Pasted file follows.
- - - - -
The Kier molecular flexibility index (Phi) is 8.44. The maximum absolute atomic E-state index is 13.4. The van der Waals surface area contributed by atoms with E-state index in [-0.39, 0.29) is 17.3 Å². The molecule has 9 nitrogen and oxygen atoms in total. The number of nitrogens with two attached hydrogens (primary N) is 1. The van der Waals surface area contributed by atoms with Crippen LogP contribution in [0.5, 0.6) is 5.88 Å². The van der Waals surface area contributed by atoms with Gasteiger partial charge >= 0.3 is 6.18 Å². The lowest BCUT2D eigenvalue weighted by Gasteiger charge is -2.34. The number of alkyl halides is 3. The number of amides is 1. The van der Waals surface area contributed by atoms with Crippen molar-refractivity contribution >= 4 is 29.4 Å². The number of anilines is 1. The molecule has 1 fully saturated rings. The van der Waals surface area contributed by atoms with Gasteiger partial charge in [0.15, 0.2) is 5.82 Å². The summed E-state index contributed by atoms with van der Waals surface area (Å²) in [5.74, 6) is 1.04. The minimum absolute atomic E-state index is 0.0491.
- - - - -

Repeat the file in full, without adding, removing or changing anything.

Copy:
The Kier molecular flexibility index (Phi) is 8.44. The maximum absolute atomic E-state index is 13.4. The van der Waals surface area contributed by atoms with E-state index in [-0.39, 0.29) is 17.3 Å². The molecule has 9 nitrogen and oxygen atoms in total. The number of nitrogens with two attached hydrogens (primary N) is 1. The van der Waals surface area contributed by atoms with Crippen LogP contribution in [0.5, 0.6) is 5.88 Å². The van der Waals surface area contributed by atoms with Gasteiger partial charge >= 0.3 is 6.18 Å². The lowest BCUT2D eigenvalue weighted by Gasteiger charge is -2.34. The number of alkyl halides is 3. The number of amides is 1. The van der Waals surface area contributed by atoms with Crippen molar-refractivity contribution >= 4 is 29.4 Å². The number of anilines is 1. The molecule has 1 fully saturated rings. The van der Waals surface area contributed by atoms with Gasteiger partial charge in [0.15, 0.2) is 5.82 Å². The summed E-state index contributed by atoms with van der Waals surface area (Å²) in [5.74, 6) is 1.04. The minimum absolute atomic E-state index is 0.0491.